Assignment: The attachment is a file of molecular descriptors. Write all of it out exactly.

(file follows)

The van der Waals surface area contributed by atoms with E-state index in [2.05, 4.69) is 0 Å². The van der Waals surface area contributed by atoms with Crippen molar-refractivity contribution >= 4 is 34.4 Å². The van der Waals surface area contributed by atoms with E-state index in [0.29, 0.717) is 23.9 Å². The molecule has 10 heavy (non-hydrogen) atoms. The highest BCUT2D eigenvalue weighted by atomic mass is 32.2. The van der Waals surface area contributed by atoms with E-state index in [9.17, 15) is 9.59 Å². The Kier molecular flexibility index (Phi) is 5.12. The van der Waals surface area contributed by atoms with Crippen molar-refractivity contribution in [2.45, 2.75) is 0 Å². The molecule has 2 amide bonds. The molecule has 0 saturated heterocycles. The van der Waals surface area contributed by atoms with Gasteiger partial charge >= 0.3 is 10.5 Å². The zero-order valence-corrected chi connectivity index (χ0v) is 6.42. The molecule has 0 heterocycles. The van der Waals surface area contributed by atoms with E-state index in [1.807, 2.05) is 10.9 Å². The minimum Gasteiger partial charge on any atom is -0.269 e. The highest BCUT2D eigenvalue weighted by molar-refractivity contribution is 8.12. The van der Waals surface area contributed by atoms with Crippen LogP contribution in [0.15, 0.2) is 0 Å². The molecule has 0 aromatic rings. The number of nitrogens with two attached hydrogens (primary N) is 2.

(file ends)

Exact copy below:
The van der Waals surface area contributed by atoms with E-state index in [2.05, 4.69) is 0 Å². The van der Waals surface area contributed by atoms with Crippen molar-refractivity contribution >= 4 is 34.4 Å². The van der Waals surface area contributed by atoms with E-state index in [0.29, 0.717) is 23.9 Å². The molecule has 10 heavy (non-hydrogen) atoms. The highest BCUT2D eigenvalue weighted by atomic mass is 32.2. The van der Waals surface area contributed by atoms with E-state index in [9.17, 15) is 9.59 Å². The Kier molecular flexibility index (Phi) is 5.12. The van der Waals surface area contributed by atoms with Crippen molar-refractivity contribution in [2.45, 2.75) is 0 Å². The molecule has 2 amide bonds. The molecule has 0 saturated heterocycles. The van der Waals surface area contributed by atoms with Gasteiger partial charge >= 0.3 is 10.5 Å². The zero-order valence-corrected chi connectivity index (χ0v) is 6.42. The molecule has 0 heterocycles. The van der Waals surface area contributed by atoms with E-state index in [1.807, 2.05) is 10.9 Å². The minimum Gasteiger partial charge on any atom is -0.269 e. The highest BCUT2D eigenvalue weighted by molar-refractivity contribution is 8.12. The van der Waals surface area contributed by atoms with Crippen LogP contribution in [0.15, 0.2) is 0 Å². The molecule has 0 aromatic rings. The number of nitrogens with two attached hydrogens (primary N) is 2.